Inside the Tower at the Southeast Lighthouse
Photographing in tight spaces can be difficult — the photographer is unable to move far enough back to include all he or she wants in the picture.
One solution is to use an extreme wide angle lens. For example, the remarkable 8mm. fisheye lens has a 180-degree field of view. What this means is that the lens can capture whatever is directly to the left of the lens, whatever is directly to the right of the lens, whatever is directly above the lens, whatever is directly below the lens, as well as everything else that is in front of the lens.
Consider example A, a picture I took of the Spring Street Gallery: This one shot includes the entrance directly to my left, the adjacent room directly to my right, the ceiling directly above my head, the floor directly below at my feet, as well as the portion of the gallery in front of me. Unfortunately, the fisheye lens produces a circular image. Moreover, mapping a rectangular shape (the room) onto a circular field (the fisheye image space) can produce jarring distortion and incongruities as is evident in this image.
But what if the object one is photographing is itself circular? Since the object is circular and the result is circular, the two might make a pretty good fit. With that in mind, I decided to take pictures of the inside of the Southeast Light tower (a circular structure) using the fisheye lens (which generates a circular image).
I began by taking a picture of the Southeast Light tower from below looking up. (See figure B.) Not too bad— it seemed to work. The circular tower and the circular image seemed to make a good fit.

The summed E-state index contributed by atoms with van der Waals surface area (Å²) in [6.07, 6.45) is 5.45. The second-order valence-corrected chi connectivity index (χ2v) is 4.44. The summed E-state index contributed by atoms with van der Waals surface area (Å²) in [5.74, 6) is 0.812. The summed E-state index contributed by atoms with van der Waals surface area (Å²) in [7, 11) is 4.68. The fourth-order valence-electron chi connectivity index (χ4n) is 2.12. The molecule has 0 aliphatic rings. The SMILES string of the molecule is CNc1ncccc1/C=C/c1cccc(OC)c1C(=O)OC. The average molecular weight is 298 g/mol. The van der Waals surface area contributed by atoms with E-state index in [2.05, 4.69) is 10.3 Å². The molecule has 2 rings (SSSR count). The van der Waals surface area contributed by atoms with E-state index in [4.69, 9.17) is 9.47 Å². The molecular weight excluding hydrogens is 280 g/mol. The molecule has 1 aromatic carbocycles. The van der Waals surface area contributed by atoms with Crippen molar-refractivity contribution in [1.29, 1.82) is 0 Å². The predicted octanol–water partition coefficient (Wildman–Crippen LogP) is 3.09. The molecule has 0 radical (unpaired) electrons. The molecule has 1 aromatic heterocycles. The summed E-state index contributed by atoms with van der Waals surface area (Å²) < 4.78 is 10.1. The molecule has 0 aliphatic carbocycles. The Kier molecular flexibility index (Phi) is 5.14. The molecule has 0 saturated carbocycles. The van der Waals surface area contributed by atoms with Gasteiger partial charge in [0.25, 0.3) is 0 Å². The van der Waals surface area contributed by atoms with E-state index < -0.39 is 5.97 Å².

Building on my success, I proceeded up the stairs, almost to the top, to take a picture of the tower looking down. (See figure C.) Once again, there was a good fit between the circular tower and the circular fisheye image. However, a new problem arose: Since the camera is at eye level, and since pointing the fisheye lens down then captures everything below the lens, the resulting image included my shorts, my legs and my shoes.
What to do? The ideal solution would have been to get my shorts, legs and feet behind the lens. But that would have required me to suspend myself upside down with a rope, one end tied to the platform above and the other end tied around my ankles. That was not about to happen.
As a last resort, I reluctantly invoked Photoshop: I copied portions of a clean step and used the copies to replace my shoes and calves. I copied portions of brick wall and used the copies to replace my shorts. Voila! Problem solved. (See figure D.)
From the August 2014 Block Island Summer Times